The following charges shall be incurred by any party depositing or withdrawing Shares or by any party surrendering Receipts or to whom Receipts are issued (including, without limitation, issuance pursuant to a stock dividend or stock split declared by the Company or an exchange of stock regarding the Receipts or Deposited Securities or a distribution of Receipts pursuant to Section 4.03), whichever applicable: (1) taxes and other governmental charges, (2) such registration fees as may from time to time be in effect for the registration of transfers of Shares generally on the Share register of the Company or Foreign Registrar and applicable to transfers of Shares to the name of the Depositary or its nominee or the Custodian or its nominee on the making of deposits or withdrawals hereunder, (3) such cable, telex and facsimile transmission expenses as are expressly provided in this Deposit Agreement, to be at the expense of persons depositing Shares or Owners, (4) such expenses as are incurred by the Depositary in the conversion of foreign currency pursuant to Section 4.05, (5) a fee of $5.00 or less per 100 American Depositary Shares (or portion thereof) for the execution and delivery of Receipts pursuant to Section 2.03 or 4.03 and the surrender of Receipts pursuant to Section 2.05, (6) a fee of $.02 or less per American Depositary Share (or portion thereof) for any cash distribution made pursuant to the Deposit Agreement, except pursuant to Section 4.01 hereof, and (7) a fee for the distribution of securities pursuant to Section 4.02, such fee being in an amount equal to the fee for the execution and delivery of American Depositary Shares referred to above which would have been charged as a result of the deposit by Owners of such securities (for purposes of this clause 7 treating all such securities as if they were Shares) but which securities are instead distributed by the Depositary to Owners.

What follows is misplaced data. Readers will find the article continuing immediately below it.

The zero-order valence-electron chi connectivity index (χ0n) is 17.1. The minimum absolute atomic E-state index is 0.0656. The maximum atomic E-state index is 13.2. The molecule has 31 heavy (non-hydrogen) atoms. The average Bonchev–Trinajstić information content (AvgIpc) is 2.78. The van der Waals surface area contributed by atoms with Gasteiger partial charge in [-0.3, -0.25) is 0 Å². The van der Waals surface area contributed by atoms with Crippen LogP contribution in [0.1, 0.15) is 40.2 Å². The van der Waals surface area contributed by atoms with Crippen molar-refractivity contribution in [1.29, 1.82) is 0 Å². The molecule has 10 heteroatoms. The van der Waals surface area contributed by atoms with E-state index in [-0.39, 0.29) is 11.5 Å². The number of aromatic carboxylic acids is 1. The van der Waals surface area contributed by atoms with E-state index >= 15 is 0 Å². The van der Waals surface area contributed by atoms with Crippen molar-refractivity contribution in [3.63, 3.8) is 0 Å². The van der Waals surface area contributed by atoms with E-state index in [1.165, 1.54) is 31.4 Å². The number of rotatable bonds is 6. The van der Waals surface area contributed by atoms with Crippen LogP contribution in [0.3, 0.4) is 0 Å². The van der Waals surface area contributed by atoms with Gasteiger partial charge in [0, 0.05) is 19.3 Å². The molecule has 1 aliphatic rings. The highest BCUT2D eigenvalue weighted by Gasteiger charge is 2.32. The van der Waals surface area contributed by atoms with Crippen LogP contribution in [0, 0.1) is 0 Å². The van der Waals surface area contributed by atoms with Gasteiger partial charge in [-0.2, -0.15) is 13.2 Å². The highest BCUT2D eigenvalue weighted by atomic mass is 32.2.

Here it is revealed that the holders of the ADR must pay a fee of $0.02 USD per ADR for each dividend payment. This is on top of any currency conversion charges incurred as the Hong Kong Dollar dividends are converted to U.S. dollars. Since China Mobile pays a dividend twice a year2